Ms. Boigon asked Mr. Fagan how the two could be balanced. Mr. Fagan reiterated that both can exist. We can have representative democracy and preserve the direct say of the people. We can have a small, restricted government without the tight adherence to formulas, even though these formulas were placed in the constitution via the initiative process. Mr. Fagan continued that the process for accountability is to make the seats for representation as competitive as possible, so that the public will feel that the electoral process serves the same accountability and public policy purposes as the direct initiative process.
Mr. Conway felt that the legislature could deal with some of these issues with statutes. If the legislators want to reassert themselves with regard to representative government, the General Assembly could address some of these issues with the assistance of staff and the attorney general's office through special legislation. The General Assembly could take a leadership role and examine the options available. He concluded that it is unlikely that the voters would voluntarily rescind TABOR.
Senator Heath summarized the list of common themes and the commission discussed the way topics are worded as a possible way of achieving consensus and understanding where there is dissent.
03:00 PM BREAK
03:16 PM RECONVENE
03:18 PM -- Discussion:What kind of state do the people want?
The commission discussed different ways to think about our vision for the state. The group then suggested possible vision statements including: a commitment to a republican form of government, social justice, increased opportunity, growing a diversified economy, maintaining existing resources, work force development, etc.
Mr Coors made the point that our desire to provide certain services is disconnected from the availability of the necessary resources to meet those needs. He remarked that we must begin to define and discuss the core functions of government as a better place to begin. We need to understand our revenue stream and the ability to meet our needs (vs. our wants) against this revenue stream. It is therefore difficult to really define what we want for the state other than to require that the state live within its means and create incentives for the public to take part in solving problems. Mr. Coors made the following three points:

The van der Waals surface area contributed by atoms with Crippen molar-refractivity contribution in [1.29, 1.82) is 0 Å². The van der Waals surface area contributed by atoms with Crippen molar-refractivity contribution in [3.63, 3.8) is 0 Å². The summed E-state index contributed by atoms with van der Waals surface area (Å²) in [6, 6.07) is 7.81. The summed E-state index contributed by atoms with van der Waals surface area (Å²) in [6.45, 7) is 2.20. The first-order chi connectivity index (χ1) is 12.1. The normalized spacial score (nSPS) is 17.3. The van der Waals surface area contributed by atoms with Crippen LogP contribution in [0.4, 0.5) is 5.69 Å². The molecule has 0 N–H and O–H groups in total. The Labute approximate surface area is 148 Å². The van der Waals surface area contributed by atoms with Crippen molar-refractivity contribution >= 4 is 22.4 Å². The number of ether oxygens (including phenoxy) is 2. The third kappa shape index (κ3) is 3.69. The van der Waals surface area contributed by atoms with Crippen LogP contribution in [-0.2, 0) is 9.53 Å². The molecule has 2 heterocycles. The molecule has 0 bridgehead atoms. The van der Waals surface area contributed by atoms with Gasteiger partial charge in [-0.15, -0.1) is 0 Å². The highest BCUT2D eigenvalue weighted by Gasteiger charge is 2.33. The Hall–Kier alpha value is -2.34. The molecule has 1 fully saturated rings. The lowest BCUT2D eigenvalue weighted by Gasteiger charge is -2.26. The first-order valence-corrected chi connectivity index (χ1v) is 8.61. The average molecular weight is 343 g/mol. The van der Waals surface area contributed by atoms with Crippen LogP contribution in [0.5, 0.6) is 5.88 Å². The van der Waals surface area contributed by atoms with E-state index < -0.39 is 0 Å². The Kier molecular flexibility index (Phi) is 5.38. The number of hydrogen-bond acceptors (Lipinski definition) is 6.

We need to be good stewards of the core functions of government;
We must develop a strategy for increasing reserves in good times to prepare ourselves for lean times; and
We must ensure that our expenses are less than our revenues.
Ms. Boigon reminded the commission that we must look to the future and create investments today so that our infrastructure is ready to satisfy future structural needs.
Senator Brophy remarked that there is agreement that even if we cannot define what kind of state we want, we can and should identify what the core services are that the state can provide. If we can't figure out what everyone wants, we better be able to identify what everyone needs. Senator Brophy concluded that the core functions for government are security and liberty. Beyond these, the state also has responsibility for education and increasing economic opportunity.
Representative Gerou remarked that we are changing our discussion. Instead of asking what we want government to do, the commission has been discussing what we need government to do. What are government's core functions? She concluded that this is a positive thing and should be the focus for the commission.
Mr. Conway reiterated these similar sentiments: we should be discussing what the core functions of government should be. He listed prisons, the judiciary, transportation and highways, education, and health care.
Ms. Cooke came to similar conclusions as the other commissioners. She remarked that core functions are the proper place for the commission's focus: public safety, infrastructure, and education. The second piece of the conversation is figuring out how to pay for these.
Mr. Hume envisions a state that is conducive to business and also to fostering good, affordable higher education options. Mr Hume remarked that the state does share a responsibility to take care of those citizens who cannot take care of themselves.
Representative Court wants a robust Preschool through grade 12 system that ensures all kids are educated for a 21st century world. We need a properly-funded higher education system to develop these intellectual resources within the state. Higher education should be public and affordable for the state's citizens. Caring for people is a core function of government. Caring for the least among us makes us a civil society. Sentencing for corrections is a crucial place for revision and reform. Transportation must be addressed, especially our failing infrastructure.
The commission engaged in a lengthy dialogue around the meaning of the core functions of government
The commission ended up their conversation with some closing remarks and adjourned until Thursday, August 20.
Ms. Lynne asked about the products this commission might produce. Senator Heath indicated that this would occur during the last 2 - 3 days of scheduled meetings.